Cryptococcus neoformans Titanisation is an inducible and regulated morphotype underlying pathogenesis and drug resistance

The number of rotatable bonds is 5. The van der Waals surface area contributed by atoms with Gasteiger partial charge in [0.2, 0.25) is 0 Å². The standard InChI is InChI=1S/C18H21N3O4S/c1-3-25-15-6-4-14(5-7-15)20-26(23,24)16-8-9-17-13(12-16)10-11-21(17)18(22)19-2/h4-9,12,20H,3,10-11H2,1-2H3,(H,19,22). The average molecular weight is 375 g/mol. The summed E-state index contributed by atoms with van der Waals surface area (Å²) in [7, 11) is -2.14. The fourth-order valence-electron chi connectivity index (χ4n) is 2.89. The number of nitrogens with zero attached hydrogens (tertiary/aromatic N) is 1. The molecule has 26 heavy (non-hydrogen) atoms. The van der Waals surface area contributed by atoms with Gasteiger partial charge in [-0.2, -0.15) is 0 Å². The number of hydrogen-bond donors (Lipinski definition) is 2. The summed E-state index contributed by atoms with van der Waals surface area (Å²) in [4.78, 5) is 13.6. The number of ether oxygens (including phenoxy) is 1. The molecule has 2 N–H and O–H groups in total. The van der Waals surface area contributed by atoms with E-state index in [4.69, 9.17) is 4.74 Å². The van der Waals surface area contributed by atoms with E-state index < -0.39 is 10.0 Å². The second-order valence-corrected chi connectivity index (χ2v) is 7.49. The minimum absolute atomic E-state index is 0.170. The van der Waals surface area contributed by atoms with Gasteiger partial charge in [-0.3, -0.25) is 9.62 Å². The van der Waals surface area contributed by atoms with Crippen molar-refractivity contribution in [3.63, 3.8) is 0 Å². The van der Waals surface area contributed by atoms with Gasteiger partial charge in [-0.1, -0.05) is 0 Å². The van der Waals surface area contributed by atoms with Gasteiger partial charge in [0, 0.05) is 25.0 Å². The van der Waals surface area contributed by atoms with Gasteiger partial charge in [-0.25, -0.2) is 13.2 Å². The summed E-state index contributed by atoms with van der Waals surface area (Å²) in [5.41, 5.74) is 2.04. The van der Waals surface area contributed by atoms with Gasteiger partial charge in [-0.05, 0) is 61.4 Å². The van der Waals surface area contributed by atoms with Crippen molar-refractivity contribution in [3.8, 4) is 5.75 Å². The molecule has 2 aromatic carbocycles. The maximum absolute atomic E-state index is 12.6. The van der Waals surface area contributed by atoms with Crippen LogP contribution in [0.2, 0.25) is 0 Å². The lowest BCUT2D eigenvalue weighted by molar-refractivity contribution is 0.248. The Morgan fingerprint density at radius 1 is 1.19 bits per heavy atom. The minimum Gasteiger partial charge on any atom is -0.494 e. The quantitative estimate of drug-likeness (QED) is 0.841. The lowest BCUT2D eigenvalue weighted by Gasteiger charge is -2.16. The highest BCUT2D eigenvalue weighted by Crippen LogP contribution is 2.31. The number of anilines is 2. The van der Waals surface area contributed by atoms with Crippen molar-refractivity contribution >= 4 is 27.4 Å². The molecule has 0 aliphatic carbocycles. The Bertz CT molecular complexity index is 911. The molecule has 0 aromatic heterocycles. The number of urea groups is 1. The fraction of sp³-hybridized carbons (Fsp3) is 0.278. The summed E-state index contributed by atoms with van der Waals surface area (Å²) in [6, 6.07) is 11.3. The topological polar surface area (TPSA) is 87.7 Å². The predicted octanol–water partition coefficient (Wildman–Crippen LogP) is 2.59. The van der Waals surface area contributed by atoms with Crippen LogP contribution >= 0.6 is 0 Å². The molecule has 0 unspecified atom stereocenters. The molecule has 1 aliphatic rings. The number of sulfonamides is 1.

Changes in fungal cell shape in response to environmental stimuli drive pathogenesis and niche adaptation. The basidiomycete Cryptococcus neoformans undergoes an unusual morphogenetic transition in the host lung from haploid yeast to large, highly polyploid cells termed Titan cells. Titan cells influence fungal interaction with host cells, including through increased drug resistance, altered cell size, and altered Pathogen Associated Molecular Pattern exposure. We recently described an in vitro induction system for these host-specific cells that provides new insight into the molecular mechanisms underlying Titan cell biology. In vitro Titan cells exhibit all the properties of in vivo-generated Titan cells, the current gold standard, including altered capsule, cell wall, size, high mother cell ploidy, and aneuploid progeny. In the current work, we investigate the role of Titanisation in transient antifungal resistance among clinical and environmental isolates. Specifically, we test the hypothesis that Titanisation is an intrinsic property of Cryptococcus neoformans var. grubbii isolates underlying pathogenesis and fluconazole resistance. We show that there is wide variation in the Titanisation capacity of C. neoformans var. grubbii isolates and link this to host response. Further, we test the role of Titanisation in drug resistance and virulence (capsule, melanin, thermotolerance) via experimental in vitro evolution. Finally, we begin to dissect the molecular mechanisms underlying Titanisation by investigating the role of the master regulator of pathogenesis, Usv101, in the yeast-to-Titan transition.